Clash of the Real Estate Titans: Zillow vs. Trulia
Zillow.com and Trulia.com are the two most popular real estate websites, where the majority of consumers go when they’re trying to find a home to buy. What you’ll find on both is syndicated information — listings copy written by the realtor; photos provided by the realtor; info about number of beds, baths, etc. But each portal, as they’re called, ups the ante by supplementing syndicated information with customized features: maps, lists of homes that have sold and how much they’ve sold for, property history, neighborhood amenities, etc.
As with the travel industry, consumers can now do much of their research online, which changes the role of real estate brokerages. For many consumers, an independent brokerage is no longer the first stop along the home-buying journey.
Companies like Zillow and Trulia don’t necessarily think of themselves as being in the business of real estate. Spencer Rascoff, Zillow’s CEO, describes Zillow as a media company. In his first-quarter earnings call in May, he said: “We sell ads. We don’t sell houses.”
Still, there’s a lot of bad blood between the real estate industry and the portals, which are perceived by some to be eating the industry’s lunch. Will creating a Zillow/Trulia behemoth help the relationship or harm it? For consumers, it depends on which features get absorbed if they do merge.
Let’s take a look at some of the differences.
As a reporter, I don’t think I use the sites in the same way a house buyer or seller might. I often favor Zillow purely for ease of use because Trulia is, well, a pain in the ass. It’s buggy and complicated and I just prefer white space to endless scrolling. You may feel differently.
Here are some samples.
If I want to buy a home in Rittenhouse Square, let’s say, and I go to each portal and type in “Rittenhouse Square” on the homepage, here’s what I get:
I don’t know about you, but I already prefer Zillow because it doesn’t have a pop-up asking me to be aggravated.
It’s not just that, of course. There are countless little things that add up to minutes, which, when you’re in real estate writing, add up to hours. When I want to go back to a previous version of a search after I’ve used a filter, for instance, Zillow has a prominent link marked “Show All Results.” But with Trulia I have to use the Back button, which often takes me someplace strange, or go back into the filters and reset them. Who has time for that?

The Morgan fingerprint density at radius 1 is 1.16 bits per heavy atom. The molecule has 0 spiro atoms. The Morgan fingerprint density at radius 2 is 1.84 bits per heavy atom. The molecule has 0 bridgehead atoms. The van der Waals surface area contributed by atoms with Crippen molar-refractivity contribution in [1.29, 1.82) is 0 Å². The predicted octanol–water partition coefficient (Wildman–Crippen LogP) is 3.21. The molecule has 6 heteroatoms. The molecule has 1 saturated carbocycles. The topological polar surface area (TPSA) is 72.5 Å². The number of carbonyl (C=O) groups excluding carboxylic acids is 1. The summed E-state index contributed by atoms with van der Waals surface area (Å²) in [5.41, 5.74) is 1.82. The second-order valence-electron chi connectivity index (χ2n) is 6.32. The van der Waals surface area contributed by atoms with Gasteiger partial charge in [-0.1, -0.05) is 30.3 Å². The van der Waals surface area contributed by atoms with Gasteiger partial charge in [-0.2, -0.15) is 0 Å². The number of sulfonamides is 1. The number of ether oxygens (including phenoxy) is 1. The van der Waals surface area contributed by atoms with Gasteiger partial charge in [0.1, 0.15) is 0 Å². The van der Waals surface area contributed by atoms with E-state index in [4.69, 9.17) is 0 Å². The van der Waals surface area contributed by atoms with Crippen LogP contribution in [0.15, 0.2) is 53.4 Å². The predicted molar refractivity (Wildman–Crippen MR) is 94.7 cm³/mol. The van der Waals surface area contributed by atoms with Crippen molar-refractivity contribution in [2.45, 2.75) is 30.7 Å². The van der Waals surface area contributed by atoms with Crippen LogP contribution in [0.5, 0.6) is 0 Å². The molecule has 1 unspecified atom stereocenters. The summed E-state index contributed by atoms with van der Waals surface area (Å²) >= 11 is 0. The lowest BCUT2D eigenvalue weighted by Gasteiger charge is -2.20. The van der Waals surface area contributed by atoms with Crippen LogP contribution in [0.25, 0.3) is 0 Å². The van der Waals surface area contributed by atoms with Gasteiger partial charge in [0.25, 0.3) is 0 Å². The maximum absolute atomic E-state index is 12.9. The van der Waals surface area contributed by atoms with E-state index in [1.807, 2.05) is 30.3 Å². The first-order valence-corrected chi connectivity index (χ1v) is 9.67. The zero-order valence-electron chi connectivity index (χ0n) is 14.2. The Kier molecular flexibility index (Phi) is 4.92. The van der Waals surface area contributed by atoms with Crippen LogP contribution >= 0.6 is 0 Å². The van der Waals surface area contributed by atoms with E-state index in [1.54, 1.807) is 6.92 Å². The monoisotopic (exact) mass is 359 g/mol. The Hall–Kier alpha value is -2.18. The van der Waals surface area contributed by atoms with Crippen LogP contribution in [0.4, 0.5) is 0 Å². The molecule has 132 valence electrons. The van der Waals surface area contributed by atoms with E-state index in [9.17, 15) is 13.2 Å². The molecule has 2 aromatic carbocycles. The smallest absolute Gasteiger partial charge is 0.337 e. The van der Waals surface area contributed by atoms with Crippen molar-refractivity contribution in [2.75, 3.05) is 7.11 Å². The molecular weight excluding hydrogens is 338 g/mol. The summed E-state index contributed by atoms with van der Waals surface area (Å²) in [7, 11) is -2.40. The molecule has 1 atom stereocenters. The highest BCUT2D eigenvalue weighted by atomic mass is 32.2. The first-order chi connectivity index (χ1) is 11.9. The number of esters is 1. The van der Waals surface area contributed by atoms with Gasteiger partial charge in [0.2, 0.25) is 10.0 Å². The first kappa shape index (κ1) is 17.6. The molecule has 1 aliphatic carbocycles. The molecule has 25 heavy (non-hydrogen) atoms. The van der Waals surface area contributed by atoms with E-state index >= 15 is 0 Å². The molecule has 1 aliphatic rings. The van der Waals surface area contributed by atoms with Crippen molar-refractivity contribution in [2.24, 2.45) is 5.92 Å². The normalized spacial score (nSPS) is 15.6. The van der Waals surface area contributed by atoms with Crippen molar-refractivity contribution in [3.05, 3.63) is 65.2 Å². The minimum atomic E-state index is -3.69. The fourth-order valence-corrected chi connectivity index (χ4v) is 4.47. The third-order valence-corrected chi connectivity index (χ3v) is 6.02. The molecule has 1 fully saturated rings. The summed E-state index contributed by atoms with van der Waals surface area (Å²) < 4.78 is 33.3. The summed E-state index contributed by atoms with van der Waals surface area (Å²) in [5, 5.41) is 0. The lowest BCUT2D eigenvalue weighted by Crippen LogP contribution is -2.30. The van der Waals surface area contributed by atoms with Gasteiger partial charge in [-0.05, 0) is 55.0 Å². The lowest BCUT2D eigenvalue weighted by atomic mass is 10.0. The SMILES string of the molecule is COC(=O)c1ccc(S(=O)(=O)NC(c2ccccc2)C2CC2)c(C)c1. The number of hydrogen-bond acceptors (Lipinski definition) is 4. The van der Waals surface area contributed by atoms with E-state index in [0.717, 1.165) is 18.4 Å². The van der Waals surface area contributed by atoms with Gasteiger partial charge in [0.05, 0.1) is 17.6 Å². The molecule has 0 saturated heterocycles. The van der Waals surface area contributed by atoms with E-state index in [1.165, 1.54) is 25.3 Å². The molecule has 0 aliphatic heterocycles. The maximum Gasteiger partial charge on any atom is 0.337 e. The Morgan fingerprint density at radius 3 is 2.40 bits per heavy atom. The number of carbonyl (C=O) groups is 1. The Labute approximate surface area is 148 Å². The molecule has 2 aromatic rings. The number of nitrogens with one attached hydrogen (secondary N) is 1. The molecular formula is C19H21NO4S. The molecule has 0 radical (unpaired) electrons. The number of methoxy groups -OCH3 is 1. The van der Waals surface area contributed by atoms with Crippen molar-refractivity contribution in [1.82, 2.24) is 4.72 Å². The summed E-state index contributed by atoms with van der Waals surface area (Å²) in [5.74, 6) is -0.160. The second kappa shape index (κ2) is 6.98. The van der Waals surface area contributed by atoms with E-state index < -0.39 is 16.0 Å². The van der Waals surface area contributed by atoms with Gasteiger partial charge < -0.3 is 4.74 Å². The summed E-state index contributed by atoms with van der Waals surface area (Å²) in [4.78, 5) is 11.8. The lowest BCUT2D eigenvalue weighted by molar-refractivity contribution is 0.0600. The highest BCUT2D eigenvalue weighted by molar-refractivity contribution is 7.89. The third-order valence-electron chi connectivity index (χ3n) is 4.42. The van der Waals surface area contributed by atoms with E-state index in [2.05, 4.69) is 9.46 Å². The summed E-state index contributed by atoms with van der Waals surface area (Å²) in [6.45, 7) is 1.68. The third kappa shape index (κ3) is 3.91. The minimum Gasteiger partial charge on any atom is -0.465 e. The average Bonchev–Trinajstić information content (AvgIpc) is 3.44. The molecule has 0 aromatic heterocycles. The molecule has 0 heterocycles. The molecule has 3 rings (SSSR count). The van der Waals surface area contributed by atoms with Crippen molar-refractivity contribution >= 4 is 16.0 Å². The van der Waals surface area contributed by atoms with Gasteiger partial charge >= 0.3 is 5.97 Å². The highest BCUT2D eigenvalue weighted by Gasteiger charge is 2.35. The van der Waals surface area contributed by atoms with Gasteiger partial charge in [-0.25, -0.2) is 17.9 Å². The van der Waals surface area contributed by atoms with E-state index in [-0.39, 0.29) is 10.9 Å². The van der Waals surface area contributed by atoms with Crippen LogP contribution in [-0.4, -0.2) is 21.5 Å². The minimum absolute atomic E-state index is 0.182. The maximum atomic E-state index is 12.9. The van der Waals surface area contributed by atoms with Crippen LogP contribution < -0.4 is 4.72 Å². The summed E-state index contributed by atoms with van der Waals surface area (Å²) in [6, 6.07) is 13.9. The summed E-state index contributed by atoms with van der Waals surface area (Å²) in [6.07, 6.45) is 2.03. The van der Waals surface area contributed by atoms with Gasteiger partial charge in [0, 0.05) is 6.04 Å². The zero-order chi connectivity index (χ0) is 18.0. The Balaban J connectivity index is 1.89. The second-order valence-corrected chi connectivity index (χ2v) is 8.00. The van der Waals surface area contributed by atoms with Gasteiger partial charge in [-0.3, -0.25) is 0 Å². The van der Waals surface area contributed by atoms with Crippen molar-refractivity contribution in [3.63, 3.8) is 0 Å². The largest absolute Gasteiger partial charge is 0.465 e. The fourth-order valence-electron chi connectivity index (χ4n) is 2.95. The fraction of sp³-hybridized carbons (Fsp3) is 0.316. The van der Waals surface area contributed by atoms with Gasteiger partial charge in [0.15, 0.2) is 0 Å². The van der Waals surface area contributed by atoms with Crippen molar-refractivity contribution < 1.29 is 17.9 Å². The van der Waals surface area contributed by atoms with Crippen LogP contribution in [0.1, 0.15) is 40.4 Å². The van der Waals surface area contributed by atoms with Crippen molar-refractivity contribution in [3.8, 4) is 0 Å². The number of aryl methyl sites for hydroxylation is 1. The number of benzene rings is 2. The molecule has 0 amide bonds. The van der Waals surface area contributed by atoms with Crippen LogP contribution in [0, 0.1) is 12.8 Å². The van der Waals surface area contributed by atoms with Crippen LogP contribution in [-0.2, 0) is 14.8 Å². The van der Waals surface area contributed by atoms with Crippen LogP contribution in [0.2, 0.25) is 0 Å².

Trulia’s homepage is cooler; you can imagine it as a homepage for a design firm. The company partners with Houzz.com, which makes it even more savvy. Everyone likes colorful pretty things. But when Trulia’s (very attractive) features don’t work correctly, I don’t care about cool.
That being said, Trulia does have some features that Zillow doesn’t. If they combined forces, and included all the features, I almost feel I’d never want for anything — not ice cream or chocolate or even repeat listens of ABBA.
For instance, for each given property, Trulia does an excellent job providing information about crime, transit options, neighborhood amenities and schools — on the same page with that property. With Zillow, this kind of neighborhood info is on a different page, reached by a hard-to-find link. That’s annoying. Plus, there’s nothing about crime, but that may be deliberate on Zillow’s part as there’s been a significant amount of discussion lately about whether the presence of crime (and demographic) stats on these portals represent discriminatory practices.
As with neighborhood info, Zillow directs users away from the site for transit information; there’s a link to WalkScore. This is very nice to WalkScore, and I respect the tactic. Others might feel it’s an inconvenience.
Comparing the two portals’ individual listings, it’s a question of presentation and priorities: Zillow makes economic components more prominent, while Trulia highlights lifestyle features.
But here’s where Trulia really crushes Zillow: comps. Why does Zillow think I care what a nearby house sold for in 2012, when there is public information about homes that have sold just a few weeks ago?
The upshot is this: If I were a buyer just starting my search, I’d use Zillow for the general search. Then, I’d check out Trulia’s page for an individual listing.
However, if you want the actual, current status of a home, both sites are always behind the 8 ball. For status and the (mostly) correct names of the agents affiliated with a given listing, keep your eye on Realtor.com, which is the unofficial consumer portal of the MLS. It also has the best photos for a property. (Unfortunately, it sucks for pretty much everything else.)
The most reliable, up-to-date information will always come from a broker, though. As one person I asked about Zillow and Trulia remarked, the portals are fine for “dicking around,” but when he and his wife wanted to get serious, it was their realtor who had many more listings and the best info. In which case, no big merger will make any difference at all.
Zillow looks to acquire rival listings site Trulia for $2B [The Real Deal]